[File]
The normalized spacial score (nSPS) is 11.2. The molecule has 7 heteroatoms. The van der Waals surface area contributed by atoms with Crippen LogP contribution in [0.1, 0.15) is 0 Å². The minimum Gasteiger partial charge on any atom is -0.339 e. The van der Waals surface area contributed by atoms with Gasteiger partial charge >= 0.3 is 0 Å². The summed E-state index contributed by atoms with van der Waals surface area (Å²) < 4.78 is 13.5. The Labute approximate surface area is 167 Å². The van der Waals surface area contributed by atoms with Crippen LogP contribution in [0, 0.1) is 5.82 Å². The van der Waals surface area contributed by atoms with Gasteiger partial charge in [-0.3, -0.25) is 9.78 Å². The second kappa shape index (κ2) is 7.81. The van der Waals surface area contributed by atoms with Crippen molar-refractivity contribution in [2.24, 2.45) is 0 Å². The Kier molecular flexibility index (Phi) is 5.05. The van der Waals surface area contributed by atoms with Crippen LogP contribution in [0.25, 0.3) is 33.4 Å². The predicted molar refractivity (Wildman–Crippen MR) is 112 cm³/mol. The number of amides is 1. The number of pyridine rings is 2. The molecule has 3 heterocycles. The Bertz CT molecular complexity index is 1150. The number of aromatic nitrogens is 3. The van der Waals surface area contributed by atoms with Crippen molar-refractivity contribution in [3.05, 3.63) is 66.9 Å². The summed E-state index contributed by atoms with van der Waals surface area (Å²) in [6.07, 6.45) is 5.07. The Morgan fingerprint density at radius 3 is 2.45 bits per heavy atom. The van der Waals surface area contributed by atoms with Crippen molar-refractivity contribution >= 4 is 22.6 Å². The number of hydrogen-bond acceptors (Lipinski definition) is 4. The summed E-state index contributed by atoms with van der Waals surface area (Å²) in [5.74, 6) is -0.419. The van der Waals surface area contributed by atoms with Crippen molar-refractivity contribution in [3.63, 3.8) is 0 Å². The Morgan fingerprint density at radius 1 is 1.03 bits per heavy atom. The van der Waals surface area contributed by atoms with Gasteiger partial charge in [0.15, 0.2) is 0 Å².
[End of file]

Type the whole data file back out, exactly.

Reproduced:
The normalized spacial score (nSPS) is 11.2. The molecule has 7 heteroatoms. The van der Waals surface area contributed by atoms with Crippen LogP contribution in [0.1, 0.15) is 0 Å². The minimum Gasteiger partial charge on any atom is -0.339 e. The van der Waals surface area contributed by atoms with Gasteiger partial charge >= 0.3 is 0 Å². The summed E-state index contributed by atoms with van der Waals surface area (Å²) < 4.78 is 13.5. The Labute approximate surface area is 167 Å². The van der Waals surface area contributed by atoms with Crippen LogP contribution in [0, 0.1) is 5.82 Å². The van der Waals surface area contributed by atoms with Gasteiger partial charge in [-0.3, -0.25) is 9.78 Å². The second kappa shape index (κ2) is 7.81. The van der Waals surface area contributed by atoms with Crippen molar-refractivity contribution in [2.24, 2.45) is 0 Å². The Kier molecular flexibility index (Phi) is 5.05. The van der Waals surface area contributed by atoms with Crippen LogP contribution in [0.25, 0.3) is 33.4 Å². The predicted molar refractivity (Wildman–Crippen MR) is 112 cm³/mol. The number of amides is 1. The number of pyridine rings is 2. The molecule has 3 heterocycles. The Bertz CT molecular complexity index is 1150. The number of aromatic nitrogens is 3. The van der Waals surface area contributed by atoms with Crippen molar-refractivity contribution in [3.05, 3.63) is 66.9 Å². The summed E-state index contributed by atoms with van der Waals surface area (Å²) in [6.07, 6.45) is 5.07. The Morgan fingerprint density at radius 3 is 2.45 bits per heavy atom. The van der Waals surface area contributed by atoms with Crippen molar-refractivity contribution >= 4 is 22.6 Å². The number of hydrogen-bond acceptors (Lipinski definition) is 4. The summed E-state index contributed by atoms with van der Waals surface area (Å²) in [5.74, 6) is -0.419. The van der Waals surface area contributed by atoms with Crippen molar-refractivity contribution in [3.63, 3.8) is 0 Å². The Morgan fingerprint density at radius 1 is 1.03 bits per heavy atom. The van der Waals surface area contributed by atoms with Gasteiger partial charge in [0.15, 0.2) is 0 Å².